IsWhere Image and Videos - Under Deveopment

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Geotagging Imagery and Video


IsWHERE is a log of my thoughts, reflections, and news/blog links on the emergence of image and video geospatial tagging. On May5th this year, I opened a second blog to deal with more detailed aspects of tools for FalconView and TalonView can be found at RouteScout. Trends I want to try and follow are the various disruptions resulting from spatial smart-phones, how many GPS devices are out there, smart-cameras, and other related news. And yes, I have a business interest in all of this. My company Red Hen has been pioneering this sort of geomedia for more than a decade.

So beyond a personal blog, I also provide a link to IsWHERE a shareware tool created by Red Hen Systems to readily place geoJPEG or geotagged imagery and soon GEM full motion media kept on your own computer(s) into Google Earth/Map from your File Manager media selection. Works great for geotagged images from Nikon, Ricoh, Sony, iPHONE, Android and all geo-smartphones that can create geotagged images. IsWhere - read about it

IsWhere Free Download (XP and VISTA)

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Wednesday, January 06, 2010

Android’s App Storage Limit Will Be L...

Android’s App Storage Limit Will Be Lifted With A Future Software Update


>> Interesting detail that implies that we Nexus onwers and others(?) will get a steady stream of technical adjustments and innovations that will likely govern our software designs for years to come? <<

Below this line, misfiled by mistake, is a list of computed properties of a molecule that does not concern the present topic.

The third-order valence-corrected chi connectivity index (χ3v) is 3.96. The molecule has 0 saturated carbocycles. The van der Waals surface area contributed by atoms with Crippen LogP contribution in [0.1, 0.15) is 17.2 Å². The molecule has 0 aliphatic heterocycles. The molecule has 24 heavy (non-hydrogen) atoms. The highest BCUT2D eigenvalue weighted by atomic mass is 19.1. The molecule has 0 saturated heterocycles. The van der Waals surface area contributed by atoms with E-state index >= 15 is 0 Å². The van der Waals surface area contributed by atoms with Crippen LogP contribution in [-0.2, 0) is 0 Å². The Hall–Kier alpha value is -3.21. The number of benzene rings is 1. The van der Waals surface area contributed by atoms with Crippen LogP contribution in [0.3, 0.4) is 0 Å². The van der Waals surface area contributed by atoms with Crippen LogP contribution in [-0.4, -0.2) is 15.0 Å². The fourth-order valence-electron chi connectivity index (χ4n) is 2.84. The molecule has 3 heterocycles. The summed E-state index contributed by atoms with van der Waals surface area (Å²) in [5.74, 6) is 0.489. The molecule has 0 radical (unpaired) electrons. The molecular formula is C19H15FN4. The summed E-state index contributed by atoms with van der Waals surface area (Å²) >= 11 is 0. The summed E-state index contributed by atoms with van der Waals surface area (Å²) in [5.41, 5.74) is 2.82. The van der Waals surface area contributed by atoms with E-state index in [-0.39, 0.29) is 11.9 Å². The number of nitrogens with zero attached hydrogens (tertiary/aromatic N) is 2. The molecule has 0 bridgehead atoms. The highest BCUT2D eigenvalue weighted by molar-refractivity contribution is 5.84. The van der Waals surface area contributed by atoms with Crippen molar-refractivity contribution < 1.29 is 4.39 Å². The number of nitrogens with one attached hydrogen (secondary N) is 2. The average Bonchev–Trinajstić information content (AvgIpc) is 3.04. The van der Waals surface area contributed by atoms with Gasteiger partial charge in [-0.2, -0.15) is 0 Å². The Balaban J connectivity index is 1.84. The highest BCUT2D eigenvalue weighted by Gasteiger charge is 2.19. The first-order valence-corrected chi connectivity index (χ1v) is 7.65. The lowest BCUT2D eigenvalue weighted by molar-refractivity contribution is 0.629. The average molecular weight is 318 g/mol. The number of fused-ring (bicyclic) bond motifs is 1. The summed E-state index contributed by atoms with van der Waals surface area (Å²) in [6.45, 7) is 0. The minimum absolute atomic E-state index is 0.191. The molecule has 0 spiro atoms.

Today during Google’s Nexus One event, Android lead Andy Rubin revealed something that’s sure to be a relief for Android users and developers alike: you’ll eventually be able to store a vast number of applications on your phone — even large ones — the same way you can on an iPhone. The change will come with a future software update, when Android begins storing applications as encrypted files on the SD card. Rubin didn’t say how long it will be until we see the update, but it’s clear that the team is working to resolve the problem.

Up until now, developers have been hampered by the fact that every Android phone to date has had a relatively small amount of storage available for applications (a couple hundred megabytes as opposed to the iPhone’s many gigabytes). Apps are stored in the phone’s ROM rather than the phone’s removable (and cheaper) SD storage, which grants developers enhanced protection against having their apps pirated. But it’s also proven to be a handicap.

Many of the iPhone’s most popular applications are graphics intensive, rich games. But these games often require high quality visual assets to go with them. The iPhone handles these fine — you can download massive apps over Wi-Fi or through iTunes sync. On the other hand, while the newest Android phones are certainly capable of rendering high quality graphics, their ability to handle large apps is limited by the phone’s available storage. Yes, developers can choose to download their app’s assets to the SD card after the initial install, but this isn’t a good experience for the end user.


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